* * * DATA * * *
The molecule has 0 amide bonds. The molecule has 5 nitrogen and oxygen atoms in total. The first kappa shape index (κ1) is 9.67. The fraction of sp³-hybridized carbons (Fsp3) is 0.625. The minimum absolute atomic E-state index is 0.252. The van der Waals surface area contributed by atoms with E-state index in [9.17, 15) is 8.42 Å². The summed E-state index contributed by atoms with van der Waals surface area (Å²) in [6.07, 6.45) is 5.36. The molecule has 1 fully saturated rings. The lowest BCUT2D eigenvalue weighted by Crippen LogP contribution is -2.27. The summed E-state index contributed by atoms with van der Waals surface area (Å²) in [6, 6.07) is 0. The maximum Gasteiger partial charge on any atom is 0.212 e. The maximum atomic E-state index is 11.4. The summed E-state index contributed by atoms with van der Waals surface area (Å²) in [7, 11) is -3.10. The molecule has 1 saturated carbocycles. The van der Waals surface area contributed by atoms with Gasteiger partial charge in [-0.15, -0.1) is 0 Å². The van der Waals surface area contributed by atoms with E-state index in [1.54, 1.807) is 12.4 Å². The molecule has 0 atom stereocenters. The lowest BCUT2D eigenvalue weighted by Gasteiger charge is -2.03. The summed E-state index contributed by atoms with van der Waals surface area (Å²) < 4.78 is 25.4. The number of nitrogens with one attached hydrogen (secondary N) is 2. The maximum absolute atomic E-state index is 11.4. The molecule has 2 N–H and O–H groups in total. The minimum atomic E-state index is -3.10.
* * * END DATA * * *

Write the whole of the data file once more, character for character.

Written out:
The molecule has 0 amide bonds. The molecule has 5 nitrogen and oxygen atoms in total. The first kappa shape index (κ1) is 9.67. The fraction of sp³-hybridized carbons (Fsp3) is 0.625. The minimum absolute atomic E-state index is 0.252. The van der Waals surface area contributed by atoms with E-state index in [9.17, 15) is 8.42 Å². The summed E-state index contributed by atoms with van der Waals surface area (Å²) in [6.07, 6.45) is 5.36. The molecule has 1 fully saturated rings. The lowest BCUT2D eigenvalue weighted by Crippen LogP contribution is -2.27. The summed E-state index contributed by atoms with van der Waals surface area (Å²) in [6, 6.07) is 0. The maximum Gasteiger partial charge on any atom is 0.212 e. The maximum atomic E-state index is 11.4. The summed E-state index contributed by atoms with van der Waals surface area (Å²) in [7, 11) is -3.10. The molecule has 1 saturated carbocycles. The van der Waals surface area contributed by atoms with Gasteiger partial charge in [-0.15, -0.1) is 0 Å². The van der Waals surface area contributed by atoms with E-state index in [1.54, 1.807) is 12.4 Å². The molecule has 0 atom stereocenters. The lowest BCUT2D eigenvalue weighted by Gasteiger charge is -2.03. The summed E-state index contributed by atoms with van der Waals surface area (Å²) < 4.78 is 25.4. The number of nitrogens with one attached hydrogen (secondary N) is 2. The maximum absolute atomic E-state index is 11.4. The molecule has 2 N–H and O–H groups in total. The minimum atomic E-state index is -3.10.